Wednesday, September 26, 2007

Superman: Doomsday—A FanBoyWonder Review

The Upshot from Warner Home Video: When Lexcorp accidentally unearths the intergalactic serial killer Doomsday; Superman battles the creature head on in the fight of his life…literally. The world collectively mourns their fallen hero; humanity realizes it will never feel truly safe again. Superman’s enemies rejoice – all but Lex Luthor, who grieves the loss in his own demented manner, setting off a chilling chain of events that even he couldn’t have foreseen. Inspired by the bestselling graphic novel of all time, DC Comics' The Death of Superman, this feature-length animated movie boasts exciting action sequences that rivals anything you’ve ever seen starring the Man of Steel.

FanBoyWonder was visiting our best pal and all around Kemosabe when we both screened the film. By movie’s end, we were left in a word—disappointed.

It’s not that Superman: Doomsday was bad by any means. Yet it wasn’t nearly as good as we were led to expect given that this is the first of a series of Direct-to-DVD stand-alone movies designed to faithfully adapt classic DC Comics stories geared toward older kids and grown-ups.

The film’s adapted screenplay did its best to remain faithful to the comics but it simply proved too difficult to condense a year-long storyline which unfolded in the (then) four monthly Superman titles into a 70-minute movie. Even as the adapted story cut away a lot of the storytelling extraneous details, it also ends up excising a lot of heart in the process.

The scripting by Duane Capizzi (of the CW Network’s The Batman) was noticeably weak in several areas. As once and current newspapermen FanBoyWonder and Kemosabe expressed to each other just how little the Daily Planet resembles a real, actual newsgathering enterprise.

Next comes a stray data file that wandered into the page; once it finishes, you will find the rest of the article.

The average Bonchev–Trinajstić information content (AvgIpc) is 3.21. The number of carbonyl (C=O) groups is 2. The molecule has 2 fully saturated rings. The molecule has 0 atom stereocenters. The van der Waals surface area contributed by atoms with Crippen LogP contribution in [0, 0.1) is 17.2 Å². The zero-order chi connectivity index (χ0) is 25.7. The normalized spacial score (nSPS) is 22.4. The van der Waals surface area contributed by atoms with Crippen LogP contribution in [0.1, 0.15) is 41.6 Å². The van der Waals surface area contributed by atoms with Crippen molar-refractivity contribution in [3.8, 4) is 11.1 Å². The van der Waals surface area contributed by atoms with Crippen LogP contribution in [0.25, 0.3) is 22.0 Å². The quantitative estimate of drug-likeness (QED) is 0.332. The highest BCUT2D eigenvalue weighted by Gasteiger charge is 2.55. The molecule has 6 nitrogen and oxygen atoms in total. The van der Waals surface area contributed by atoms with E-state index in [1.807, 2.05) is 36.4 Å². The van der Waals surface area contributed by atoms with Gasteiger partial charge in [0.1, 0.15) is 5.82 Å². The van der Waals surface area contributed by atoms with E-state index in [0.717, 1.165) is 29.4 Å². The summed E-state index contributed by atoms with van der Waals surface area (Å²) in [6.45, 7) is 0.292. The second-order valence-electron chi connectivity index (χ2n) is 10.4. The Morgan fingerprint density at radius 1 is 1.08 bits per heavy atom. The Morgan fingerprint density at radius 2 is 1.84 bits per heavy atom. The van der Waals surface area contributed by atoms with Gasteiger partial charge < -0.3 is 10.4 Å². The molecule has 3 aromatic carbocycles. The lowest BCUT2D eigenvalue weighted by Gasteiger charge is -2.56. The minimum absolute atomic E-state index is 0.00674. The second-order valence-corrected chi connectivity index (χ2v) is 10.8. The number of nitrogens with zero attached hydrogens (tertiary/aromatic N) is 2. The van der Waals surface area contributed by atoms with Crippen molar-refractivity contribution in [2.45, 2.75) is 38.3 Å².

Superman: Doomsday earns its PG-13 rating—both in graphic (but mercifully not over the top) battle violence, as well as a scene featuring a post-coital (implied but unmistakable) Superman (Adam Baldwin) and Lois Lane (Anne Heche) during a weekend getaway at the Fortress of Solitude.

In this stand-alone movie continuity, Superman and Lois have been dating long enough to be making the beast with two backs, yet Kal-El is gun-shy about revealing his secret identity to Lois (not that she hasn’t already figured it out)—this is the proverbial key to the apartment relationship/commitment thing.

We know this is the new millennium and all but it just rubs us the wrong way that Supes has been making with the love with Lois yet he’s been lying to her as to who he is. Just old fashioned we guess.

Anyway, with Bruce Timm as producer, Superman: Doomsday maintains a consistent animated look to it reminiscent to his previous Justice League Unlimited and Batman The Animated Series before that. The film’s action sequences rival those of JLU but in no uncertain terms fails to surpass the Justice League television series.

The Superman/Doomsday battle is key to the plot in the first third of the movie and ample time is devoted to the fight and to the subsequent “deaths” of the combatants—but Kemosabe agreed with us that the fight, while well choreographed, left us strangely unsatisfied.